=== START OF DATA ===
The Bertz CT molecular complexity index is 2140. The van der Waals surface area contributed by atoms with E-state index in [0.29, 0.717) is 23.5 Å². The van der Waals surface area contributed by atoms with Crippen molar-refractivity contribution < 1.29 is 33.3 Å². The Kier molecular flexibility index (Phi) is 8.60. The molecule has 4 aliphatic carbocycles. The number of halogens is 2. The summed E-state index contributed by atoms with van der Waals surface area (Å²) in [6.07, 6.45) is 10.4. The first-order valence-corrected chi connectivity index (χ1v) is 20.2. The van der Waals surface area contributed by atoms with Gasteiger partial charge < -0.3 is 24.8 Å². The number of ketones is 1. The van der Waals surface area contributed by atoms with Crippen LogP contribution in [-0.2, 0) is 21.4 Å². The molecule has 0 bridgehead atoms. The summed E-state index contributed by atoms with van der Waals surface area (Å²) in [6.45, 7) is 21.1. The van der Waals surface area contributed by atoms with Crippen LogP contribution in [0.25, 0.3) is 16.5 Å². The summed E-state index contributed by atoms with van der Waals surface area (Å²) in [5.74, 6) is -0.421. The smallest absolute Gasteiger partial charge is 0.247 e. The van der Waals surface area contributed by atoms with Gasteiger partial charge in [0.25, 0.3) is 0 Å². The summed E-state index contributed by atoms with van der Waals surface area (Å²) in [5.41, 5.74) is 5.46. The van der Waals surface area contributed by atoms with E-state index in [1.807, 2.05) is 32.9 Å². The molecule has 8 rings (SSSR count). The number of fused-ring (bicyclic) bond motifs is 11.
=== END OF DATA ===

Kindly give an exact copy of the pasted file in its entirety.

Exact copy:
The Bertz CT molecular complexity index is 2140. The van der Waals surface area contributed by atoms with E-state index in [0.29, 0.717) is 23.5 Å². The van der Waals surface area contributed by atoms with Crippen molar-refractivity contribution < 1.29 is 33.3 Å². The Kier molecular flexibility index (Phi) is 8.60. The molecule has 4 aliphatic carbocycles. The number of halogens is 2. The summed E-state index contributed by atoms with van der Waals surface area (Å²) in [6.07, 6.45) is 10.4. The first-order valence-corrected chi connectivity index (χ1v) is 20.2. The van der Waals surface area contributed by atoms with Gasteiger partial charge < -0.3 is 24.8 Å². The number of ketones is 1. The van der Waals surface area contributed by atoms with Crippen LogP contribution in [-0.2, 0) is 21.4 Å². The molecule has 0 bridgehead atoms. The summed E-state index contributed by atoms with van der Waals surface area (Å²) in [6.45, 7) is 21.1. The van der Waals surface area contributed by atoms with Crippen LogP contribution in [0.25, 0.3) is 16.5 Å². The summed E-state index contributed by atoms with van der Waals surface area (Å²) in [5.74, 6) is -0.421. The smallest absolute Gasteiger partial charge is 0.247 e. The van der Waals surface area contributed by atoms with Gasteiger partial charge in [0.25, 0.3) is 0 Å². The summed E-state index contributed by atoms with van der Waals surface area (Å²) in [5.41, 5.74) is 5.46. The van der Waals surface area contributed by atoms with E-state index in [1.807, 2.05) is 32.9 Å². The molecule has 8 rings (SSSR count). The number of fused-ring (bicyclic) bond motifs is 11.